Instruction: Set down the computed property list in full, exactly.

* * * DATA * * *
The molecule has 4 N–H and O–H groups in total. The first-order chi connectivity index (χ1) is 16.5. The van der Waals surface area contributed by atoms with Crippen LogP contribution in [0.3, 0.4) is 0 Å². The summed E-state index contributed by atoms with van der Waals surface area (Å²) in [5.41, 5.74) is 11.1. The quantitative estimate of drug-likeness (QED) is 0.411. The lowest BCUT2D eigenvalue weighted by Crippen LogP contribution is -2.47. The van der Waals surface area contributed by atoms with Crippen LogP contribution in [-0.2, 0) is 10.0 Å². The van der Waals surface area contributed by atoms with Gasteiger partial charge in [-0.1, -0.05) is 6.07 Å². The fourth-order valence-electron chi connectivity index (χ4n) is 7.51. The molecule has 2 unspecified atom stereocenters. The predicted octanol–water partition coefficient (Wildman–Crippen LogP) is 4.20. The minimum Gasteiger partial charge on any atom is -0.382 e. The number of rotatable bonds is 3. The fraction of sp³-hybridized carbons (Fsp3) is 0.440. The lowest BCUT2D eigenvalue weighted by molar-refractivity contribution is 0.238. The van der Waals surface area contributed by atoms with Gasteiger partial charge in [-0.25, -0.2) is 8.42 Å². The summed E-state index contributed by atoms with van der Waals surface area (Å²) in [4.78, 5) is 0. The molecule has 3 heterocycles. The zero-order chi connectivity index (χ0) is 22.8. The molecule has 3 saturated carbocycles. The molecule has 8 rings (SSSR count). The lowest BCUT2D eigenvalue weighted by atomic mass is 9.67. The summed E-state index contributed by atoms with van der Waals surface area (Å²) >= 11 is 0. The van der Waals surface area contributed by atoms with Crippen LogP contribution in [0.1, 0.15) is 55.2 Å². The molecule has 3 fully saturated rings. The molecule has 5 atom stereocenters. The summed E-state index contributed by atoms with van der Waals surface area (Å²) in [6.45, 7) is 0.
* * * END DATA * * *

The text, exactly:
The molecule has 4 N–H and O–H groups in total. The first-order chi connectivity index (χ1) is 16.5. The van der Waals surface area contributed by atoms with Crippen LogP contribution in [0.3, 0.4) is 0 Å². The summed E-state index contributed by atoms with van der Waals surface area (Å²) in [5.41, 5.74) is 11.1. The quantitative estimate of drug-likeness (QED) is 0.411. The lowest BCUT2D eigenvalue weighted by Crippen LogP contribution is -2.47. The van der Waals surface area contributed by atoms with Crippen LogP contribution in [-0.2, 0) is 10.0 Å². The van der Waals surface area contributed by atoms with Gasteiger partial charge in [-0.1, -0.05) is 6.07 Å². The fourth-order valence-electron chi connectivity index (χ4n) is 7.51. The molecule has 2 unspecified atom stereocenters. The predicted octanol–water partition coefficient (Wildman–Crippen LogP) is 4.20. The minimum Gasteiger partial charge on any atom is -0.382 e. The number of rotatable bonds is 3. The fraction of sp³-hybridized carbons (Fsp3) is 0.440. The lowest BCUT2D eigenvalue weighted by molar-refractivity contribution is 0.238. The van der Waals surface area contributed by atoms with Gasteiger partial charge in [-0.25, -0.2) is 8.42 Å². The summed E-state index contributed by atoms with van der Waals surface area (Å²) in [4.78, 5) is 0. The molecule has 3 heterocycles. The zero-order chi connectivity index (χ0) is 22.8. The molecule has 3 saturated carbocycles. The molecule has 8 rings (SSSR count). The lowest BCUT2D eigenvalue weighted by atomic mass is 9.67. The summed E-state index contributed by atoms with van der Waals surface area (Å²) >= 11 is 0. The van der Waals surface area contributed by atoms with Crippen LogP contribution in [0.1, 0.15) is 55.2 Å². The molecule has 3 fully saturated rings. The molecule has 5 atom stereocenters. The summed E-state index contributed by atoms with van der Waals surface area (Å²) in [6.45, 7) is 0.